Balázs Kecskés D. is a Budapest-based composer, who writes music that calls to listeners’ imaginations offering them the sound space to experience the collision of multiple worlds. His influences range from St Augustine to Friedrich Nietzsche, from Franz Schubert to Katy Perry, and from J. S. Bach to Meredith Monk. His oratorio, Komm has been described as having a “unique profane spirituality, through which the audience can … be part of a truly sacred experience” (Bartók Radio, New Music Journal). Komm will be presented at the 67th International Rostrum of Composers in October 2021. Upcoming projects will include a commission from the Netherlands Philharmonic Orchestra, and a viola concerto for Máté Szűcs.
His works have been premiered by ensembles such as the Estonian Collegium Musicale Chamber Choir, the U.S.-based Garth Newel Piano Quartet, the Hungarian Radio Orchestra and Choir and the Budapest String Orchestra. Balázs’s compositions have been performed in Düsseldorf, Riga, London, Tbilisi, and Hot Springs, Virginia.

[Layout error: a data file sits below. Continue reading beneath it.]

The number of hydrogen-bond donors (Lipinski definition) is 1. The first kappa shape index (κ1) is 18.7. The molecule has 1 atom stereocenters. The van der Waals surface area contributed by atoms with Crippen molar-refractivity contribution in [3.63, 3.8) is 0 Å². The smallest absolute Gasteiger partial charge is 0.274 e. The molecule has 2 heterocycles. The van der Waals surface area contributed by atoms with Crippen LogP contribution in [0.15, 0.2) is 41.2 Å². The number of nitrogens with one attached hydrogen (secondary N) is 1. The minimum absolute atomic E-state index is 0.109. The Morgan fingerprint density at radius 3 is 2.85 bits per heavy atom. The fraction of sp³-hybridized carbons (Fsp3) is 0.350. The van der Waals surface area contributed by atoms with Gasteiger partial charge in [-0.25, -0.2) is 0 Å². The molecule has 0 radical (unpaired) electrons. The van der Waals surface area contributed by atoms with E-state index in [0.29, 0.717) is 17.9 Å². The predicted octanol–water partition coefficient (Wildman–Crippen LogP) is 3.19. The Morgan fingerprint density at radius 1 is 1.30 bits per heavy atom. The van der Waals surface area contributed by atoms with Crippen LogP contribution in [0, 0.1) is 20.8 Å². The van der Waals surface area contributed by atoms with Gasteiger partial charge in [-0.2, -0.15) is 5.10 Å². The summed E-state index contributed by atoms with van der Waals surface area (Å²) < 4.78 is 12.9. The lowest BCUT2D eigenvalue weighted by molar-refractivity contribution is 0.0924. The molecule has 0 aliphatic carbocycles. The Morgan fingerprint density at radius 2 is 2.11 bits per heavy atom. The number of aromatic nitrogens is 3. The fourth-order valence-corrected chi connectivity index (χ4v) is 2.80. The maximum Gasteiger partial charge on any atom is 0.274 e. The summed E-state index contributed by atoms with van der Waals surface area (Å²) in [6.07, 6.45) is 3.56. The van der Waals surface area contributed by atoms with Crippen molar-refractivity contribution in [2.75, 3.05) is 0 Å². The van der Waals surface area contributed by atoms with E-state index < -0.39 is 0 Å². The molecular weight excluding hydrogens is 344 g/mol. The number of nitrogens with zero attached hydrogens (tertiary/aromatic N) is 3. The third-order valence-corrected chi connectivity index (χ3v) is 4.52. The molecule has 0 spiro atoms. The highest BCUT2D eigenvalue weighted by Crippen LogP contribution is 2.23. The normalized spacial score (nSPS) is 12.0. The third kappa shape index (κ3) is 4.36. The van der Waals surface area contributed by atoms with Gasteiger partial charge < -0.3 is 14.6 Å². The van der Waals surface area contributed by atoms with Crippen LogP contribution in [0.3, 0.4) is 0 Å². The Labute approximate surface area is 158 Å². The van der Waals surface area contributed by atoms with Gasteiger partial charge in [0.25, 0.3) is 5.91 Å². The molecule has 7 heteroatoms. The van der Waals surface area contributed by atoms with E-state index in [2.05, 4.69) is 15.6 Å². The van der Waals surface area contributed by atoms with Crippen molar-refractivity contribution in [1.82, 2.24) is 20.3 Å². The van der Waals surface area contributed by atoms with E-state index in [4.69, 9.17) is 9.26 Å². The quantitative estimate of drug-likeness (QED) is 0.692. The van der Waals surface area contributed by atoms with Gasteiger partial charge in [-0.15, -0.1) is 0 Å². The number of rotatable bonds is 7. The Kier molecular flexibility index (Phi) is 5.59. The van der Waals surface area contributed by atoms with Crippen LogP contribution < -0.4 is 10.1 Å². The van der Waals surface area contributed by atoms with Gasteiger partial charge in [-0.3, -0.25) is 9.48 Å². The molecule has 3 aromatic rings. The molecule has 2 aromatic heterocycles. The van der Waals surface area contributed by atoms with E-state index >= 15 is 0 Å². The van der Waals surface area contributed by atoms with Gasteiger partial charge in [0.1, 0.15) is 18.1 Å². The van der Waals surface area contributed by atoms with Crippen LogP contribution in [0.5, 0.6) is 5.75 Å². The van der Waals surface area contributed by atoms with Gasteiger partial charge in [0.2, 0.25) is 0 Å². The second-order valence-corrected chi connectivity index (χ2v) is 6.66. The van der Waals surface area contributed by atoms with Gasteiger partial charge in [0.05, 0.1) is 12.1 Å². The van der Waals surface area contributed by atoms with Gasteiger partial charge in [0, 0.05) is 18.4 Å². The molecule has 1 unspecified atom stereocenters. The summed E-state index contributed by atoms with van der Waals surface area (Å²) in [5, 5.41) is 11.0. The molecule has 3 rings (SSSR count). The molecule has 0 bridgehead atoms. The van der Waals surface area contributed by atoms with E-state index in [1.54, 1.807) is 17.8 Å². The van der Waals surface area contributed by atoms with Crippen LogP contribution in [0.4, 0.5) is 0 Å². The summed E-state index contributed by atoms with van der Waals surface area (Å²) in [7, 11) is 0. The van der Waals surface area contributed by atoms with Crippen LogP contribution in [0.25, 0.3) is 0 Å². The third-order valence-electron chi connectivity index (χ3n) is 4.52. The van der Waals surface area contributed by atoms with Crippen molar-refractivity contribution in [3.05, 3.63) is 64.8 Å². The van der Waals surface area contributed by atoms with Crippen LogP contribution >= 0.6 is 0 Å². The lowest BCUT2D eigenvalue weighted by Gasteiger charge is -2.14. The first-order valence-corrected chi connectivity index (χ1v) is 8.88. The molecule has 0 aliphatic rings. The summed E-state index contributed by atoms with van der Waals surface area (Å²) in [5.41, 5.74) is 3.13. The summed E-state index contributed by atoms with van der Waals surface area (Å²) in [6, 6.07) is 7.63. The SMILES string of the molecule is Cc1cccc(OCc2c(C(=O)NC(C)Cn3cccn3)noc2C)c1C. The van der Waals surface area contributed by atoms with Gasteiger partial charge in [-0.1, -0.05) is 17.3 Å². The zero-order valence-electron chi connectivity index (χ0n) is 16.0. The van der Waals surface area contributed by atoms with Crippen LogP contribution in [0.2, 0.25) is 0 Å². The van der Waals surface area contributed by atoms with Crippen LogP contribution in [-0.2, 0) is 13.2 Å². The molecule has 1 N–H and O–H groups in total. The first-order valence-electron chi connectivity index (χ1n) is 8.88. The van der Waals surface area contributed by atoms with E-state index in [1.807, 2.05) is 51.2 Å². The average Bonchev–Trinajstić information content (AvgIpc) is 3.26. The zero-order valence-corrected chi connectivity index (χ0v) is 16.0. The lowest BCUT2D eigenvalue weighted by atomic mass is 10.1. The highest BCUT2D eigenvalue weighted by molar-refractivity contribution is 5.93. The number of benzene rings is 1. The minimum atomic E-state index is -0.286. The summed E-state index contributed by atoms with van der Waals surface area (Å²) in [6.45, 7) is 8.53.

One of only two composers selected to be mentored in the Peter Eötvös Foundation, Balázs this year will be writing music for groups such as Ars Nova Ensemble, France and the Danubia Orchestra Óbuda, Hungary. Balázs won the Istvánffy Benedek Award of the Hungarian Composers’ Union in 2020 and 2019. This award is given annually to an outstanding composer under 40.
As a lecturer at the Composition Department of the Liszt Academy of Music, Balázs teaches baroque and Viennese classical techniques and contemporary music analysis. Through his teaching activity he maintains a living connection with the classical repertoire, while exploring the latest in contemporary techniques together with his students. Understanding music in its broader cultural contexts, Balázs writes essays on everything from electronics and AI in classical music to comparing pop songs to Schubert Lieder.
He holds degrees from the Liszt Academy of Music where he studied with János Vajda, and spent a semester at the Luigi Cherubini Music